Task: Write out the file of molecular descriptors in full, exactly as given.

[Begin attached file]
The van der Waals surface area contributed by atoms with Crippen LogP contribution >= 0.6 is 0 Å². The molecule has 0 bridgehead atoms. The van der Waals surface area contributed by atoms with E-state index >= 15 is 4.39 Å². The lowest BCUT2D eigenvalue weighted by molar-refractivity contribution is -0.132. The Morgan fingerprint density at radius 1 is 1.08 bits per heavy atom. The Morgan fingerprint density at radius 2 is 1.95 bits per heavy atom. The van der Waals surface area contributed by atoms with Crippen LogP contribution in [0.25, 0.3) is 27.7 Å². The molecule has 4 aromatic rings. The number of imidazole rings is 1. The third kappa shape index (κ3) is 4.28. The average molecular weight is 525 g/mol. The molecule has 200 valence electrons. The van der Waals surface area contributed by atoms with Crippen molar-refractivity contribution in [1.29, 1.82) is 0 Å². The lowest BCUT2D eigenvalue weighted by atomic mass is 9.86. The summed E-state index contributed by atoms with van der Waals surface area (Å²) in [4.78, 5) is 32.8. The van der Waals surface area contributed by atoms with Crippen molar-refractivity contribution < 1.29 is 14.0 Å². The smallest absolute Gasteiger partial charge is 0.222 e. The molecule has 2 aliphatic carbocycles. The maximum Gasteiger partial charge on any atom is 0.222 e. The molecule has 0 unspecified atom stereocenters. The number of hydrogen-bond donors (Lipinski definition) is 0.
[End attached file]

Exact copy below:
The van der Waals surface area contributed by atoms with Crippen LogP contribution >= 0.6 is 0 Å². The molecule has 0 bridgehead atoms. The van der Waals surface area contributed by atoms with E-state index >= 15 is 4.39 Å². The lowest BCUT2D eigenvalue weighted by molar-refractivity contribution is -0.132. The Morgan fingerprint density at radius 1 is 1.08 bits per heavy atom. The Morgan fingerprint density at radius 2 is 1.95 bits per heavy atom. The van der Waals surface area contributed by atoms with Crippen LogP contribution in [0.25, 0.3) is 27.7 Å². The molecule has 4 aromatic rings. The number of imidazole rings is 1. The third kappa shape index (κ3) is 4.28. The average molecular weight is 525 g/mol. The molecule has 200 valence electrons. The van der Waals surface area contributed by atoms with Crippen molar-refractivity contribution in [1.29, 1.82) is 0 Å². The lowest BCUT2D eigenvalue weighted by atomic mass is 9.86. The summed E-state index contributed by atoms with van der Waals surface area (Å²) in [4.78, 5) is 32.8. The van der Waals surface area contributed by atoms with Crippen molar-refractivity contribution < 1.29 is 14.0 Å². The smallest absolute Gasteiger partial charge is 0.222 e. The molecule has 2 aliphatic carbocycles. The maximum Gasteiger partial charge on any atom is 0.222 e. The molecule has 0 unspecified atom stereocenters. The number of hydrogen-bond donors (Lipinski definition) is 0.